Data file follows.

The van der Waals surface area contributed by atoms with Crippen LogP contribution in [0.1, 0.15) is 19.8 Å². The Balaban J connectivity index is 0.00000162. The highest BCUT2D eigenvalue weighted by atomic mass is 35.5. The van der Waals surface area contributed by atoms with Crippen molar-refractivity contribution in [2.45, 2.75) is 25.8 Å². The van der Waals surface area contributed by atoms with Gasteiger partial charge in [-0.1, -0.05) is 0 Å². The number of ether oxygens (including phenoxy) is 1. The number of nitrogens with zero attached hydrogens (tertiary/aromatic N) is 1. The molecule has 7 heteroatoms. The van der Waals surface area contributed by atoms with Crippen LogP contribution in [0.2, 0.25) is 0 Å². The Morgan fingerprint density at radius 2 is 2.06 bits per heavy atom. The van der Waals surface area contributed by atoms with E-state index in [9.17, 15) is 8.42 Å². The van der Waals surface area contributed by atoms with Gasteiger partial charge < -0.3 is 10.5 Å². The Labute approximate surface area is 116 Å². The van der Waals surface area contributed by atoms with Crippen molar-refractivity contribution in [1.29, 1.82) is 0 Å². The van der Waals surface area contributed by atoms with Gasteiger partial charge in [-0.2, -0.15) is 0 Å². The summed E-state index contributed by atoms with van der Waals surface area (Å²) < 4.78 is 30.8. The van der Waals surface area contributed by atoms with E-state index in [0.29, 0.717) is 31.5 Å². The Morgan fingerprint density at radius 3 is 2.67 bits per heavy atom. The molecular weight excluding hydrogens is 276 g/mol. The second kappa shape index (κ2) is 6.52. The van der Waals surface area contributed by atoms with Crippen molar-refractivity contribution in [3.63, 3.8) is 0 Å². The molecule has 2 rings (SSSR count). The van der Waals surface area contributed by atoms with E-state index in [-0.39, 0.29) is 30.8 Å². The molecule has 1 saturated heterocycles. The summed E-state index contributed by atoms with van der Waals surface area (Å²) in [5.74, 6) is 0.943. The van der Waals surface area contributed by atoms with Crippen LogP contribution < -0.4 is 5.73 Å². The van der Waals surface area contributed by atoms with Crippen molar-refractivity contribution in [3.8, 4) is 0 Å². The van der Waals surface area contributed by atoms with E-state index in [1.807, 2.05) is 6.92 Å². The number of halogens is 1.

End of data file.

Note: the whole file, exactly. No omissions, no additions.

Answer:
The van der Waals surface area contributed by atoms with Crippen LogP contribution in [0.1, 0.15) is 19.8 Å². The Balaban J connectivity index is 0.00000162. The highest BCUT2D eigenvalue weighted by atomic mass is 35.5. The van der Waals surface area contributed by atoms with Crippen molar-refractivity contribution in [2.45, 2.75) is 25.8 Å². The van der Waals surface area contributed by atoms with Gasteiger partial charge in [-0.1, -0.05) is 0 Å². The number of ether oxygens (including phenoxy) is 1. The number of nitrogens with zero attached hydrogens (tertiary/aromatic N) is 1. The molecule has 7 heteroatoms. The van der Waals surface area contributed by atoms with Crippen LogP contribution in [0.2, 0.25) is 0 Å². The Morgan fingerprint density at radius 2 is 2.06 bits per heavy atom. The van der Waals surface area contributed by atoms with E-state index in [9.17, 15) is 8.42 Å². The van der Waals surface area contributed by atoms with Gasteiger partial charge < -0.3 is 10.5 Å². The Labute approximate surface area is 116 Å². The van der Waals surface area contributed by atoms with Crippen molar-refractivity contribution in [1.29, 1.82) is 0 Å². The van der Waals surface area contributed by atoms with Gasteiger partial charge in [-0.2, -0.15) is 0 Å². The summed E-state index contributed by atoms with van der Waals surface area (Å²) < 4.78 is 30.8. The van der Waals surface area contributed by atoms with E-state index in [0.29, 0.717) is 31.5 Å². The Morgan fingerprint density at radius 3 is 2.67 bits per heavy atom. The molecular weight excluding hydrogens is 276 g/mol. The second kappa shape index (κ2) is 6.52. The van der Waals surface area contributed by atoms with Crippen molar-refractivity contribution in [3.63, 3.8) is 0 Å². The molecule has 2 rings (SSSR count). The van der Waals surface area contributed by atoms with E-state index in [-0.39, 0.29) is 30.8 Å². The molecule has 1 saturated heterocycles. The summed E-state index contributed by atoms with van der Waals surface area (Å²) in [5.74, 6) is 0.943. The van der Waals surface area contributed by atoms with Crippen LogP contribution < -0.4 is 5.73 Å². The van der Waals surface area contributed by atoms with Crippen molar-refractivity contribution in [3.8, 4) is 0 Å². The van der Waals surface area contributed by atoms with E-state index in [1.807, 2.05) is 6.92 Å². The number of halogens is 1.